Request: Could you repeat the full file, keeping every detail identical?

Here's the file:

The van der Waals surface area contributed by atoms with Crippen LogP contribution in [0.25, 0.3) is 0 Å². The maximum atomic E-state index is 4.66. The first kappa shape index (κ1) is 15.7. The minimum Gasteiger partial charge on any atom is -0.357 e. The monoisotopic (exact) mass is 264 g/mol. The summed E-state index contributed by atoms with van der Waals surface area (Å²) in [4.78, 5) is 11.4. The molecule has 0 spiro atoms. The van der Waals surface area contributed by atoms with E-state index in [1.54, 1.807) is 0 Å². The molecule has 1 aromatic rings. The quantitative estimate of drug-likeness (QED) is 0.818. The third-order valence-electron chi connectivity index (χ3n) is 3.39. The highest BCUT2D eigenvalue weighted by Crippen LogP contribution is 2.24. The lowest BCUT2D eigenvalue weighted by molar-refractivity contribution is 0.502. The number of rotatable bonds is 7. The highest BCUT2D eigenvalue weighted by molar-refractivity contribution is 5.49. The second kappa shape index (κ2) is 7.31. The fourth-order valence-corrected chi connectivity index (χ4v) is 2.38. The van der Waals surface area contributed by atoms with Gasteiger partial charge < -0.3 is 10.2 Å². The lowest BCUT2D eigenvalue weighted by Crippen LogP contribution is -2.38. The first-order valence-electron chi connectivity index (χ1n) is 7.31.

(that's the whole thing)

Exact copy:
The van der Waals surface area contributed by atoms with Crippen LogP contribution in [0.25, 0.3) is 0 Å². The maximum atomic E-state index is 4.66. The first kappa shape index (κ1) is 15.7. The minimum Gasteiger partial charge on any atom is -0.357 e. The monoisotopic (exact) mass is 264 g/mol. The summed E-state index contributed by atoms with van der Waals surface area (Å²) in [4.78, 5) is 11.4. The molecule has 0 spiro atoms. The van der Waals surface area contributed by atoms with E-state index in [1.54, 1.807) is 0 Å². The molecule has 1 aromatic rings. The quantitative estimate of drug-likeness (QED) is 0.818. The third-order valence-electron chi connectivity index (χ3n) is 3.39. The highest BCUT2D eigenvalue weighted by Crippen LogP contribution is 2.24. The lowest BCUT2D eigenvalue weighted by molar-refractivity contribution is 0.502. The number of rotatable bonds is 7. The highest BCUT2D eigenvalue weighted by molar-refractivity contribution is 5.49. The second kappa shape index (κ2) is 7.31. The fourth-order valence-corrected chi connectivity index (χ4v) is 2.38. The van der Waals surface area contributed by atoms with Gasteiger partial charge < -0.3 is 10.2 Å². The lowest BCUT2D eigenvalue weighted by Crippen LogP contribution is -2.38. The first-order valence-electron chi connectivity index (χ1n) is 7.31.